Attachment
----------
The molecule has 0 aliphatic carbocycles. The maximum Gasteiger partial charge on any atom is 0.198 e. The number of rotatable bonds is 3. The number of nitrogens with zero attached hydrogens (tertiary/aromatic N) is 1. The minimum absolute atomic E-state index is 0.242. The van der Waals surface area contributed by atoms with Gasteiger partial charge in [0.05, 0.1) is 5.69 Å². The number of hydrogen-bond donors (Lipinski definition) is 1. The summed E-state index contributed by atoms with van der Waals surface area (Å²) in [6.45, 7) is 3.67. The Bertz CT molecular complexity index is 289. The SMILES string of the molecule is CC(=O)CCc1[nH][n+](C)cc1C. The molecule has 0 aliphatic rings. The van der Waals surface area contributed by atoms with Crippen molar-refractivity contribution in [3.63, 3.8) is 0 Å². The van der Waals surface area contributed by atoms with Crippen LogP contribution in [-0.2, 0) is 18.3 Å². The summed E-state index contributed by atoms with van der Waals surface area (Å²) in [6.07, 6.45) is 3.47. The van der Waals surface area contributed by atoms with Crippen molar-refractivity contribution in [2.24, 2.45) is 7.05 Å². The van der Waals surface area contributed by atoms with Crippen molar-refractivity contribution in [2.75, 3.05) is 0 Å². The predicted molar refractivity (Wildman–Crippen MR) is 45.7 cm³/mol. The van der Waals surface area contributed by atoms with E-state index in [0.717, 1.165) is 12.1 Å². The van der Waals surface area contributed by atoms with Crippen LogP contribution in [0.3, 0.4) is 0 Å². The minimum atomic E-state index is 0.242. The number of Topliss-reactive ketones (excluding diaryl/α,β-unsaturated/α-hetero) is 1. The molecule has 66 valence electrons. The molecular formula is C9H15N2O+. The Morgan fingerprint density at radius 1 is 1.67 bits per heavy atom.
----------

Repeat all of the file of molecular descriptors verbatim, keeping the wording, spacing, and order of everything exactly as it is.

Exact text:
The molecule has 0 aliphatic carbocycles. The maximum Gasteiger partial charge on any atom is 0.198 e. The number of rotatable bonds is 3. The number of nitrogens with zero attached hydrogens (tertiary/aromatic N) is 1. The minimum absolute atomic E-state index is 0.242. The van der Waals surface area contributed by atoms with Gasteiger partial charge in [0.05, 0.1) is 5.69 Å². The number of hydrogen-bond donors (Lipinski definition) is 1. The summed E-state index contributed by atoms with van der Waals surface area (Å²) in [6.45, 7) is 3.67. The Bertz CT molecular complexity index is 289. The SMILES string of the molecule is CC(=O)CCc1[nH][n+](C)cc1C. The molecule has 0 aliphatic rings. The van der Waals surface area contributed by atoms with Crippen molar-refractivity contribution in [3.63, 3.8) is 0 Å². The van der Waals surface area contributed by atoms with Crippen LogP contribution in [-0.2, 0) is 18.3 Å². The summed E-state index contributed by atoms with van der Waals surface area (Å²) in [6.07, 6.45) is 3.47. The van der Waals surface area contributed by atoms with Crippen molar-refractivity contribution in [2.24, 2.45) is 7.05 Å². The van der Waals surface area contributed by atoms with Crippen molar-refractivity contribution in [2.75, 3.05) is 0 Å². The predicted molar refractivity (Wildman–Crippen MR) is 45.7 cm³/mol. The van der Waals surface area contributed by atoms with E-state index in [0.717, 1.165) is 12.1 Å². The van der Waals surface area contributed by atoms with Crippen LogP contribution in [0.3, 0.4) is 0 Å². The minimum atomic E-state index is 0.242. The number of Topliss-reactive ketones (excluding diaryl/α,β-unsaturated/α-hetero) is 1. The molecule has 66 valence electrons. The molecular formula is C9H15N2O+. The Morgan fingerprint density at radius 1 is 1.67 bits per heavy atom.